INVESTORS CREATE CLEARINGHOUSE TO SHARE INFO IN BANK LAWSUITS

Talcott Franklin P.C.

Issue

Investors are the ostensible owners of securitization trusts, but these trusts are not always administered in a manner that is in the investors’ interests.  In many cases, this is a result of conflicts of interest by the trust administrators.  For example, in some cases:

¬Servicers and trustees have failed to pursue repurchase claims against mortgage originators

¬Servicers have failed to modify loans even when such modifications are in the best interest of borrowers, investors, and the economy

¬Servicers and trustees have failed to properly account for losses to the trust, potentially creating a future insolvency situation

¬Servicers have engaged in predatory and abusive practices to the detriment of borrowers and investors

Problem

Securitization creates barriers to investor advocacy

¬Individual action can be limited by no action clauses, class action certification requirements, and free rider problems

¬Collective action can be limited by inability to identify other certificateholders and legitimate need to protect proprietary trade information

¬Navigating arcane trust structures requires detailed knowledge of legal relationships and contractual rights involved in securitization

Solution

Create a forum where investors can receive legal advice on a collective basis without revealing proprietary trade information

¬Holdings submitted under attorney-client privilege for legal analysis of potential for collective action with other clearing house participants

¬Issues identified and collective interests assembled in manner that does not disclose confidential information

¬Procedure for retaining investor holdings modeled after Fortune 100 trade secret policies

¬Regular Forums address topics of interest to the legal rights of investors

FAQs

Q.What does it cost to join the clearing house?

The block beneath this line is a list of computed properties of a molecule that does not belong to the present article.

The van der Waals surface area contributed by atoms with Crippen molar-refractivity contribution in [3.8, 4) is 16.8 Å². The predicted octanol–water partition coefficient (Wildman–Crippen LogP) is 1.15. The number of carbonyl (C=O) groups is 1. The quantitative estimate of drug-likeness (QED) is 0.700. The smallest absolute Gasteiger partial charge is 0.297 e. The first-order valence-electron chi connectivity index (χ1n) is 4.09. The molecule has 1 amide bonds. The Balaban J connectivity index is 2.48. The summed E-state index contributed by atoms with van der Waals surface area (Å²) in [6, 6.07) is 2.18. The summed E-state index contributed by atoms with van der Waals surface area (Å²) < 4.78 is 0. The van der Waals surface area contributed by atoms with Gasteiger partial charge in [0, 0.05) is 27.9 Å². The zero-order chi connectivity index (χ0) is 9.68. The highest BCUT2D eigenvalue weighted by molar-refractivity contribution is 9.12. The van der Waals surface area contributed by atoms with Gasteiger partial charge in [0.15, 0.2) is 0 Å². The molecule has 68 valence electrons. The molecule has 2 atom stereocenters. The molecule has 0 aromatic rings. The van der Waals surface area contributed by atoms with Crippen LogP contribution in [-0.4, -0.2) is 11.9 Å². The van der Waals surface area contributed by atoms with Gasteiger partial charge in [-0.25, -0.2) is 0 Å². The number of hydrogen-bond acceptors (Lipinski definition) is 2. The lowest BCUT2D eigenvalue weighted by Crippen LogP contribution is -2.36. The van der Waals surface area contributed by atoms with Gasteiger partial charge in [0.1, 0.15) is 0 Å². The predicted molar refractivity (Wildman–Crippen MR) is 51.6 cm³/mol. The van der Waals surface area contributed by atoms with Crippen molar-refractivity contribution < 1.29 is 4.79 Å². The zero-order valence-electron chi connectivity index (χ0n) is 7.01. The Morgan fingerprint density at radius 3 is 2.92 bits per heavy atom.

A.Nothing.  Nominal pre-negotiated legal fees are assessed only if you request action on your behalf after you join the clearing house and submit your holdings.  Legal fees for collective action are not charged unless you decide to move forward with the proposed collective action and agree to incur the fees.  Those fees are negotiated prior to engaging in the proposed collective action to fit the circumstances, and can be billed hourly or at a flat rate, contingent on certain outcomes or success-based, or some combination of these.  However, if you ask nothing and do not take advantage of the opportunity to engage in collective action, then you pay nothing.

Q.Why should I join the clearing house? Can’t I receive the benefits by being a free rider?

A.By trying to be a free rider, you may not receive any benefits.  The collective action may not take place without your participation.  Further, some claims settle on the certificates instead of on the entire loan pool.  If the initial claims settle on the certificates, you might not be in a position to recover later.  Finally, joining the clearing house demonstrates to your investors that you are doing everything possible to maximize their return on investment.  The clearing house is being well publicized.  “There was nothing I could do,” may not prove to be a valid excuse for inaction, particularly where there is no cost to join.

Q.Who is running the clearing house?

A.Talcott Franklin P.C., a newly-formed law firm founded by an attorney well versed in securitization and trade secrets.  The attorney is:

¬Co-Author of Mortgage and Asset Backed Securities Litigation Handbook (West 2008) and Emergency Economic Stabilization Act Handbook (West 2009)

¬Former equity partner and deputy chair of the litigation department at Patton Boggs LLP

¬Former intellectual property counsel, American Airlines, Inc.

¬Author of Protecting the Brand (Barricade Books 2003)

Q.May I retain my own legal counsel in joining or taking action through the clearing house?  If so, how are they paid?